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Rail giant Go-Ahead faces £73m lawsuit from overcharging allegations

·2-min read
Train services across England are being cut due to staff self-isolating (Jonathan Brady/PA) (PA Archive)
Train services across England are being cut due to staff self-isolating (Jonathan Brady/PA) (PA Archive)

THE operator behind Gatwick Express and Thameslink is being sued for £73 million over allegations that three million passengers have been routinely overcharged for London rail journeys.

The claim against Govia Thameslink Railway, which also runs Great Northern and Southern services, will be filed at the Competition Appeal Tribunal by consumer campaigner Justin Gutmann this week.

Gutmann last month secured legal approval to bring a collective action against Govia and two other rail operators - the South Western and Southeastern rail franchises - seeking compensation worth up to £93 million.

The claim alleges that passengers were not given sufficient access to so-called ‘boundary fares’ – under which travellers holding a London Travelcard should be offered discounted tickets taking them from the outer boundary of any zone covered by the card to their ultimate destination.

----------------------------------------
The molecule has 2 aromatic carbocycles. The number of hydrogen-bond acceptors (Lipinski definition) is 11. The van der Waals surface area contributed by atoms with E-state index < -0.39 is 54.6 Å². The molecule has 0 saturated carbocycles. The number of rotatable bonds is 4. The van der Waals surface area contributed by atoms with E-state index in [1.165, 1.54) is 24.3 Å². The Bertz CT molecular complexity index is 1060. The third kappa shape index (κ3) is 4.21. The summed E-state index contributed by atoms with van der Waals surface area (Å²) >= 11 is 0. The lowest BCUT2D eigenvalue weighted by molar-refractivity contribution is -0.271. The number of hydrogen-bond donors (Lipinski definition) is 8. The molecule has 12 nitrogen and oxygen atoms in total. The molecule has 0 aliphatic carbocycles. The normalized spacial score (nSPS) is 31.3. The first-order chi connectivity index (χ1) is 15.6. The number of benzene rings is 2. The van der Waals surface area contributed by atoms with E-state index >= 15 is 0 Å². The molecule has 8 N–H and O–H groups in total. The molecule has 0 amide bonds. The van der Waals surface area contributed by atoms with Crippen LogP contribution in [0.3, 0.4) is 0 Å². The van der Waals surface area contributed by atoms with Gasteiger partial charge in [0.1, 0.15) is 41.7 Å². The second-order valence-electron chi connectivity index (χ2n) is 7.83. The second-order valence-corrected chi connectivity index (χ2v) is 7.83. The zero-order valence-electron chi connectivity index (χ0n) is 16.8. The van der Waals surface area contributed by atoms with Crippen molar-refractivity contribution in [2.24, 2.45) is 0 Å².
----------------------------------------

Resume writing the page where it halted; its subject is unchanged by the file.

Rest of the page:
It effectively stops London commuters from being charged twice for overlapping stretches of the same journey.

The companies are alleged not to have not made the ‘boundary fares’ sufficiently available for Travelcard holders to purchase, nor making passengers fully aware of their existence.

Some 240 million journeys since November 2015 could have benefited from boundary fares if travellers had been aware of them, it is claimed.

A GTR spokesperson said: “We are aware of this proposed claim. Should the claim progress, we will make our submissions to the tribunal in due course.”

Great Northern serves destinations including Cambridge, Peterborough, King’s Lynn and Ely while Thameslink is a key commuter line to central London linking Brighton, St Albans, Bedford, East Grinstead and Luton Airport.

Southern serves destinations including Brighton, Hastings, Portsmouth, Southampton, Eastbourne and Milton Keynes.

Retired Gutmann, who spent eight years working for London Underground before becoming head of research for Citizens’ Advice, has jointly instructed law firms Charles Lyndon and Hausfeld & Co in the claim.

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